II Sentences, Distinction 43, Question 1
Concerning the Sin against the Holy Spirit

a. 6: utrum adam peccaverit in spiritum sanctum.Article 6: Whether Adam Sinned Against the Holy Spirit.
ad sextum sic proceditur. videtur quod adam in spiritum sanctum peccaverit. It would seem that Adam sinned against the Holy Spirit.
non enim peccavit in patrem, quia non peccavit ex infirmitate; neque etiam in filium, quia non ex ignorantia; cum infirmitas et ignorantia ante peccatum non fuerit. ergo relinquitur quod peccavit in spiritum sanctum.Objection 1: For he did not sin against the Father since he did not sin by reason of weakness. Nor did he sin against the Son since he did not sin by reason of ignorance. Since there was no weakness and ignorance prior to (this first) sin, therefore it remains that he sinned against the Holy Spirit.
praeterea, nimia praesumptio de dei misericordia, est peccatum in spiritum sanctum. sed adam peccans de dei misericordia cogitavit, ut augustinus dicit, et supra, dist. 22, habitum est. ergo videtur in spiritum sanctum peccasse. Objection 2: Furthermore, excessive presumption concerning the mercy of God is a sin against the Holy Spirit. But Adam while sinning understood the mercy of God, as Augustine say, and as is related above in Distinction 22. Therefore he seems to have sinned against the Holy Spirit.
contra, peccavit appetendo scientiam. sed scientia appropriatur filio. ergo magis peccavit in filium quam in spiritum sanctum. 1st. on the contrary: On the other hand, he sinned by desiring knowledge. But knowledge is appropriated to the Son. Therefore he sinned against the Son rather than against the Holy Spirit.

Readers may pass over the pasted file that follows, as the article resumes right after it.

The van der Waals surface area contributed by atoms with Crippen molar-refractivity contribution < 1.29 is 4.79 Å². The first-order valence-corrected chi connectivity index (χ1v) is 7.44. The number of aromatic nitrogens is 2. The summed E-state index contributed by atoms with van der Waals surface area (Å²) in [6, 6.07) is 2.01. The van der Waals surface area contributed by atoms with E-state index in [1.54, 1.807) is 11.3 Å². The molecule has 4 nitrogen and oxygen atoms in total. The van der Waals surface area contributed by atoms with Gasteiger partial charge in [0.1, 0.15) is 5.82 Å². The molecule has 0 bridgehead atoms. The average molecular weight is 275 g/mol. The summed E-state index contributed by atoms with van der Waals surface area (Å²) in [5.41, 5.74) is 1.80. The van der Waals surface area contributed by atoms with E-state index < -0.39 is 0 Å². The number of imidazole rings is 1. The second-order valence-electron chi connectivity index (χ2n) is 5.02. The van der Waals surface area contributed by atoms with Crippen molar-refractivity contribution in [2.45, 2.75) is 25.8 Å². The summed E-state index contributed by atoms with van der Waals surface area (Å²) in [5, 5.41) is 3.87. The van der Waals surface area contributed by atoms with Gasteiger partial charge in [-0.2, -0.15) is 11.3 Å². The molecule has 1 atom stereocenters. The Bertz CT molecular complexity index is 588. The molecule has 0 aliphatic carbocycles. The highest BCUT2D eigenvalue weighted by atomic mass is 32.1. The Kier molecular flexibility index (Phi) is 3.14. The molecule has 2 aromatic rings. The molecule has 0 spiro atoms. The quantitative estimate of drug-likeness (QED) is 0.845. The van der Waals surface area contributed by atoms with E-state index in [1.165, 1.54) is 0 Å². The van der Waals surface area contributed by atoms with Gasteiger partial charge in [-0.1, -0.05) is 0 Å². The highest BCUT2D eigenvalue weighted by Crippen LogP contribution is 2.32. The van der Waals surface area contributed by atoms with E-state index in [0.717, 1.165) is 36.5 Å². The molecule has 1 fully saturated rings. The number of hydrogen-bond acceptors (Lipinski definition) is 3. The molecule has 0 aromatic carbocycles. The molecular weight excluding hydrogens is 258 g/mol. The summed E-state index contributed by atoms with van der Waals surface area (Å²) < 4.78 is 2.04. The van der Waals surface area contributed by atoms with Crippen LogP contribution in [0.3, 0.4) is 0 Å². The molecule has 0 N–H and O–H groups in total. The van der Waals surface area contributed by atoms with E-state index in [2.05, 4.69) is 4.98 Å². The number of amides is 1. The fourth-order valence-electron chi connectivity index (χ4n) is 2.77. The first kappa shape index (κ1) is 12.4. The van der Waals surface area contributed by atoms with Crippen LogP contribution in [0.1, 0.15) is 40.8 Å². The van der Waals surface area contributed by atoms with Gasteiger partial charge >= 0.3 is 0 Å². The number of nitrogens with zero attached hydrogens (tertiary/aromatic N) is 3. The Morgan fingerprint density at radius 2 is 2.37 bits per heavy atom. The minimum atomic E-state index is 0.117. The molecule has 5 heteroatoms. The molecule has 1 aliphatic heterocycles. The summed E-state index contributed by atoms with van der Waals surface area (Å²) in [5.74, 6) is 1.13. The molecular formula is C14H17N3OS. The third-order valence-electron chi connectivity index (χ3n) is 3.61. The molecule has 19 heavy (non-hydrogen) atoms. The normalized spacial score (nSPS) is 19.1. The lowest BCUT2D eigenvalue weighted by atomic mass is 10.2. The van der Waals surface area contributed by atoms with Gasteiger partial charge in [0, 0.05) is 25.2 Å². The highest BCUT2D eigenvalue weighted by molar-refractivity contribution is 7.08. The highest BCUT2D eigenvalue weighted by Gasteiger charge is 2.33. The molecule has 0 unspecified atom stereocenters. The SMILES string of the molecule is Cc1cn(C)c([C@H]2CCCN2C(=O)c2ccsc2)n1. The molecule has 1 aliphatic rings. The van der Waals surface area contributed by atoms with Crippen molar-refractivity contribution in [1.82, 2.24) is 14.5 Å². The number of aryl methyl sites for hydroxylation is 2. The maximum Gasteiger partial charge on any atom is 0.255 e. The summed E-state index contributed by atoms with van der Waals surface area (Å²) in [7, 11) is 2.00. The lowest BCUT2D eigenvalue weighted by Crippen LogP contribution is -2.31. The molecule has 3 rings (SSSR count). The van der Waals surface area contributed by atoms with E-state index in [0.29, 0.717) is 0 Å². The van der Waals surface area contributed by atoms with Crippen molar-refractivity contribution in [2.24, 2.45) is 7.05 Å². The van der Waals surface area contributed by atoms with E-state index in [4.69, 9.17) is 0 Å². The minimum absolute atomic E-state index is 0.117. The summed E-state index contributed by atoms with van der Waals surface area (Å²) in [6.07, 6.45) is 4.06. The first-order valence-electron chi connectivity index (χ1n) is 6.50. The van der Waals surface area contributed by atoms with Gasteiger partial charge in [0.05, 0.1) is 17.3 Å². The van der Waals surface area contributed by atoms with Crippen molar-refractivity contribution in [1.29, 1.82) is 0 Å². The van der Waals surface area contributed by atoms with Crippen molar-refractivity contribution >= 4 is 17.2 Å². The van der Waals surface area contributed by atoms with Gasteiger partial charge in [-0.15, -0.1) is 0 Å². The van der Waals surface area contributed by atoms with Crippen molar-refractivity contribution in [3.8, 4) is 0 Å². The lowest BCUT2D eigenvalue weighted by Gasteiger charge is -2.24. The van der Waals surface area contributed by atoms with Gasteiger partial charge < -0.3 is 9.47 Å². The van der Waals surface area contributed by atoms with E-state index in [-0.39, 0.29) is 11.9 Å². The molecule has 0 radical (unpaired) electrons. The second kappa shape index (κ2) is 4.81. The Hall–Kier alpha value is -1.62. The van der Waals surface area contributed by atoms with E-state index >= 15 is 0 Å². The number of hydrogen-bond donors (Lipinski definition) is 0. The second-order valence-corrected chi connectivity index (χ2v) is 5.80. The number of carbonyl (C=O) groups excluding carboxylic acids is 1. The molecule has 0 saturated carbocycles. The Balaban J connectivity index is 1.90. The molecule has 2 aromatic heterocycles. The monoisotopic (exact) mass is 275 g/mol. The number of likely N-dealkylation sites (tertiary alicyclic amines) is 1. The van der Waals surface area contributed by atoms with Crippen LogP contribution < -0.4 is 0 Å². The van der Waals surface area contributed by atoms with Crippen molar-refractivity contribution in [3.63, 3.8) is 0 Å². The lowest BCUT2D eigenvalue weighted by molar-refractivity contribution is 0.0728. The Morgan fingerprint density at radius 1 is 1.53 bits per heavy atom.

praeterea, augustinus dicit, quod quamvis adam non fuerit seductus in hoc in quo mulier, tamen in hoc seductus est quod credidit veniale quod mortale erat. sed peccatum quod est ex seductione, est peccatum in filium. ergo peccavit in filium. 2nd. on the contrary: Furthermore, Augustine says that although Adam was not seduced into this (sin) into which the women (had already fallen), nevertheless, he was seduced in so far as he believed what was mortal to be venial. But the sin that is effected by way of seduction is a sin against the Son. Therefore he sinned against the Son.
item, videtur quod primus angelus in spiritum sanctum peccaverit. irremissibilitas enim est proprietas peccati in spiritum sanctum. sed peccatum primi angeli fuit irremissibile. ergo fuit in spiritum sanctum. Objection 3: In a like manner, it seems that the first angel sinned against the Holy Spirit. For unforgiveness is proper to the sin against the Holy Spirit. But the sin of the first angel was unforgivable. Therefore it was against the Holy Spirit.
praeterea, eodem genere peccati quo tunc peccavit diabolus, etiam nunc peccat. sed nunc peccat in spiritum sanctum, quia invidet gratiae quae in sanctis operatur. ergo et tunc in spiritum sanctum peccavit.Objection 4: Furthermore, the devil committed the same kind of sin then as he does now. But he continues to sin against the Holy Spirit because he envies the grace which is at work in the holy. Therefore he sinned (in his first sin) against the Holy Spirit.
sed contra, peccatum primi angeli fuit ex hoc quod potentiam inordinate appetiit. sed potentia appropriatur patri. ergo peccavit in patrem. 3rd. on the contrary: On the other hand, the sin of the first angel came about in so far as he desired power inordinately. But power is appropriated to the Father. Therefore, he sinned against the Father.
praeterea, poena non praecedit culpam. sed malitia computatur inter poenas peccati. ergo ex malitia non potuit esse primi angeli primum peccatum, quod nullum peccatum praecesserat. 4th. on the contrary: Furthermore, a penalty does not precede blame. But malice is counted among the penalties of sin. Therefore, the first sin of the first angel cannot have been by reason of malice, because he had not previously committed any sin.